Maria Sharapova, left, and Petra Kvitova will play for the Wimbledon women's… (Glyn Kirk / AFP/Getty Images;…)
Reporting from Wimbledon, England — Someone who should know has a simple conception of how the Wimbledon women's final Saturday between 2004 champion Maria Sharapova and major final rookie Petra Kvitova will turn out.
"It's such a tossup," nine-time champion Martina Navratilova said. "It basically comes down to who serves better."
Kvitova, a 21-year-old left-hander from the Czech Republic, has been past the quarterfinals at a Grand Slam tournament only once, a loss to Serena Williams in a Wimbledon semifinal last year. Sharapova has three Grand Slam-level championships — U.S. Open and Australian Open wins to go with her Wimbledon title seven years ago. But Kvitova was quick to correct an impression that, as the underdog, she has nothing to lose.
"Of course I have something to lose," she said. "I'm going on the court for the win and not that I can lose for sure."
Sharapova was 17 when she won Wimbledon in a 2004 upset over Williams, and she spoke almost nostalgically about being a young rookie in a major final.
"It's something where you don't really know what to expect and you almost have that feeling of nothing to lose," she said. "And you go for it. I think that's kind of what I did when I was here at that stage.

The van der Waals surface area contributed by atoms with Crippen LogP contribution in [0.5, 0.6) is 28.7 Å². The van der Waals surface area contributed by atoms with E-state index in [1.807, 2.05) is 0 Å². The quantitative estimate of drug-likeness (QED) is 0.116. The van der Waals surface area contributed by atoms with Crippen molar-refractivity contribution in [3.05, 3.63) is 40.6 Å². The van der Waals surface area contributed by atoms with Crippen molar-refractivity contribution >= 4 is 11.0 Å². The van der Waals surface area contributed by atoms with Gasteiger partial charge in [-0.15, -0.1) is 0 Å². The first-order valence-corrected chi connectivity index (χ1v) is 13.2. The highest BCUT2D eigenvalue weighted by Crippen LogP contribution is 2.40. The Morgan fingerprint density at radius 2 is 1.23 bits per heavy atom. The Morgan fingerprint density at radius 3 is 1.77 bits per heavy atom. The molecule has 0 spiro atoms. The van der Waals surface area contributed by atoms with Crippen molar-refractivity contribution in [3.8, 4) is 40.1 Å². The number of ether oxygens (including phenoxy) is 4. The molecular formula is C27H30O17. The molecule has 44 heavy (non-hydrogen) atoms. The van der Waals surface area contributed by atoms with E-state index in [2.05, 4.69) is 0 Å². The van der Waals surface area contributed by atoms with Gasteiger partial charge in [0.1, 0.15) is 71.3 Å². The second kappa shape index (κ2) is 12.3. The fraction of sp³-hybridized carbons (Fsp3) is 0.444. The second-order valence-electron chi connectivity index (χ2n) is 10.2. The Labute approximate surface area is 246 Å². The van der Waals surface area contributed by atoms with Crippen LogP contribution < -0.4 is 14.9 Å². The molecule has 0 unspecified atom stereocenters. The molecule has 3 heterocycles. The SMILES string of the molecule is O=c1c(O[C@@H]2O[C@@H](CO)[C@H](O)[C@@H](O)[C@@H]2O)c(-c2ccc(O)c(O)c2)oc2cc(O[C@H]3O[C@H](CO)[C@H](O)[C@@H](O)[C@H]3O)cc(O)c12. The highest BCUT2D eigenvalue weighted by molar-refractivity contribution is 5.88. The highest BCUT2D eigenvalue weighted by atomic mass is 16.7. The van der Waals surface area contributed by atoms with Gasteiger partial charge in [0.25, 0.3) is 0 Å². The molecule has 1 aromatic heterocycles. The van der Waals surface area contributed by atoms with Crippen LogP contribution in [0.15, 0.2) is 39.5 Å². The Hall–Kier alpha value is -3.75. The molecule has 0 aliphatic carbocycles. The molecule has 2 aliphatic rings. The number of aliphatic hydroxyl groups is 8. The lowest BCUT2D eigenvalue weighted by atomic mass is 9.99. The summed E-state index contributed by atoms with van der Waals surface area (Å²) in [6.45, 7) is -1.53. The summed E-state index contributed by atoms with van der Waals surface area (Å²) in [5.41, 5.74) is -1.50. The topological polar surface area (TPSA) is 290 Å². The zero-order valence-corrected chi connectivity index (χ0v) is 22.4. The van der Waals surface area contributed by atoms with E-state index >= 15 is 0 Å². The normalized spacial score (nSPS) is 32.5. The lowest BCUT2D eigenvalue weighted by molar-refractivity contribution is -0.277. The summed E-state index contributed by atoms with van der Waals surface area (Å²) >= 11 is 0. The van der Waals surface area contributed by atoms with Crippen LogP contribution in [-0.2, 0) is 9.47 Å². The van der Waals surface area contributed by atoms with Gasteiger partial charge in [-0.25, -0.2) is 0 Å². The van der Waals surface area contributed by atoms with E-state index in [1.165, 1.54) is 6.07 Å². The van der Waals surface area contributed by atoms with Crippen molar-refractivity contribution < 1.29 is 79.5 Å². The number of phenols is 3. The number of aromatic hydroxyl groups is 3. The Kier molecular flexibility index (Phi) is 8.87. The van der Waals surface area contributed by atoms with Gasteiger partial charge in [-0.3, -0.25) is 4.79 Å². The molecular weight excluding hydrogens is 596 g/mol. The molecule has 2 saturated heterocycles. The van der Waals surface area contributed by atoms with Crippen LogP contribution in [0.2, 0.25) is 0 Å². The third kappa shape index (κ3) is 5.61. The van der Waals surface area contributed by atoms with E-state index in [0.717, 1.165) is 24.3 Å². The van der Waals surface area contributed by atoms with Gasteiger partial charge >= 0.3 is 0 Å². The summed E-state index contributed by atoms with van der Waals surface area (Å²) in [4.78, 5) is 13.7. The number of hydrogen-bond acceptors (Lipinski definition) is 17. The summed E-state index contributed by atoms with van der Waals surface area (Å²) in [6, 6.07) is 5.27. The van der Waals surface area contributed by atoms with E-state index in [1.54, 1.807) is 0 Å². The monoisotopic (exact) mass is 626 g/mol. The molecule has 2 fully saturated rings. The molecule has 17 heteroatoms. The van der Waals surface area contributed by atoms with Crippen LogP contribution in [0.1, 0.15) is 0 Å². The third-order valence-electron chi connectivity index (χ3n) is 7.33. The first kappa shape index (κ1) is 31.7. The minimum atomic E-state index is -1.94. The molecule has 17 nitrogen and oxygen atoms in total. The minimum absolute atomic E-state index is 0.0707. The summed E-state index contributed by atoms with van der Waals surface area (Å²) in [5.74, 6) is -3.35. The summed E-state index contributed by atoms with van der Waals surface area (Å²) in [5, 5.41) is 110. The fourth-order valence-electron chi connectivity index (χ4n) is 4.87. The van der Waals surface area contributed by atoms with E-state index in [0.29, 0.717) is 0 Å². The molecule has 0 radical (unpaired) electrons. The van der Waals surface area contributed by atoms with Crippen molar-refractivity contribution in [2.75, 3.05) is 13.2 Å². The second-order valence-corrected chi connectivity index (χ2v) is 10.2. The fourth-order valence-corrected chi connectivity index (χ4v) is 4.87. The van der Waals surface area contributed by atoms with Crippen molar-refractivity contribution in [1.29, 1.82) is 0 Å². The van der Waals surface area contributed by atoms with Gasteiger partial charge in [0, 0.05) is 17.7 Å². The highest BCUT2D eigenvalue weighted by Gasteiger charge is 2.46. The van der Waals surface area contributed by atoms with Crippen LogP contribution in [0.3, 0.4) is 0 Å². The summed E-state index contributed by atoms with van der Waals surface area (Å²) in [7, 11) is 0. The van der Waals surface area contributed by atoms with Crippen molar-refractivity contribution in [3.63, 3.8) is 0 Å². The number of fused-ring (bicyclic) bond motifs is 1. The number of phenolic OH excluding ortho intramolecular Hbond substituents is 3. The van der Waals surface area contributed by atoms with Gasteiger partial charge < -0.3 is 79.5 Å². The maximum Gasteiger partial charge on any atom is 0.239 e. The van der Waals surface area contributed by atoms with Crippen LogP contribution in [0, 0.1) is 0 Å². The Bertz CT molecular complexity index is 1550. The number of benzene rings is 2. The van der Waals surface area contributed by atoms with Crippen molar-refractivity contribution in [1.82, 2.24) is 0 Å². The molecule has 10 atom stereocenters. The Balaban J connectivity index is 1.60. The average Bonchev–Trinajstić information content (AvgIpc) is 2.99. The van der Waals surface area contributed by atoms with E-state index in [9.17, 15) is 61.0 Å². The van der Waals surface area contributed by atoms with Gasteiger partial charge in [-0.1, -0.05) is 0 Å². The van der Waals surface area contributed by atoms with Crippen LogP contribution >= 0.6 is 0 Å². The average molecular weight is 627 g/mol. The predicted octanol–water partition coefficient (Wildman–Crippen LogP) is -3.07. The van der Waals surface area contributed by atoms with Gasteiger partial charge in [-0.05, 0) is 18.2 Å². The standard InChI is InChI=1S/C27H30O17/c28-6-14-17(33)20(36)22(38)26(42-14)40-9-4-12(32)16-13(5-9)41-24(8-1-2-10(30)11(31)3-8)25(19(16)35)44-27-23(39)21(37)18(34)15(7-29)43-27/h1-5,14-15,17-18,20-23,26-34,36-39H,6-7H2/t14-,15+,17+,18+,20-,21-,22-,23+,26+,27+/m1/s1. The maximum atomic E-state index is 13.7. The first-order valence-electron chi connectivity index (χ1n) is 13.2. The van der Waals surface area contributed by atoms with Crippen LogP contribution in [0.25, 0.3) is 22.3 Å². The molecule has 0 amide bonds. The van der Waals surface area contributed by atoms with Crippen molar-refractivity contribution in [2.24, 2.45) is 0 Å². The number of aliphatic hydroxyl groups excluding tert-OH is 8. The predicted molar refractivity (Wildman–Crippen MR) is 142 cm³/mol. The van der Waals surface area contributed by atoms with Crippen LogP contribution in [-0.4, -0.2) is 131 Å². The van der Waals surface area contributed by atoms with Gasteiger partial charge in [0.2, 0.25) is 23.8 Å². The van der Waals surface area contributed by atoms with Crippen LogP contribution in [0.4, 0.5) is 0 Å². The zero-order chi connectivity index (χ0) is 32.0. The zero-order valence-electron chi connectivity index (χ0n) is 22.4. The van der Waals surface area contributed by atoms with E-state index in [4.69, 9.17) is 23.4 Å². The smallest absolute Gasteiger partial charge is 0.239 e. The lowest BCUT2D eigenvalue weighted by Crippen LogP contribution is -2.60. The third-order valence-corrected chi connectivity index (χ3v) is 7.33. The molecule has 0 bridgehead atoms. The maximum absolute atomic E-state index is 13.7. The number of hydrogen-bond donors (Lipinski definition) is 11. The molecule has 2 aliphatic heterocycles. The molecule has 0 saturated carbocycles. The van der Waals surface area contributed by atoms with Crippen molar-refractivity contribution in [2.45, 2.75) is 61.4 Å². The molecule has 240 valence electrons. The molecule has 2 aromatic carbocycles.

"I didn't really know what was going to happen. I knew I was facing a really good opponent that had done well on grass and was a former champion. But that didn't really bother me."
Navratilova, the last left-handed woman to reach a Wimbledon final (in 1994), described what she expects to see Saturday on Centre Court as "first strike on the ball" tennis.
"Maria probably has the best return of serve in the game," Navratilova said. "I think Kvitova will get on top of the rally a little bit earlier. Once the ball is in play, Sharapova has the edge though."
Kvitova has had the stronger serve throughout the tournament and has 35 aces. Since she had shoulder surgery in 2008, Sharapova has struggled with that shot; she was able to survive her semifinal against Sabine Lisicki even though she hit 13 double faults and made only 41% of her first serves.
A year ago, Kvitova played in her first major semifinal. Now she's back in her first final.
"I love the grass," she said. "My game is good for the grass."
That's how Sharapova felt seven years ago.
Also Saturday, top-seeded Bob and Mike Bryan of Camarillo will play Robert Lindstedt of Sweden and Horia Tecau of Romania in the final of men's doubles.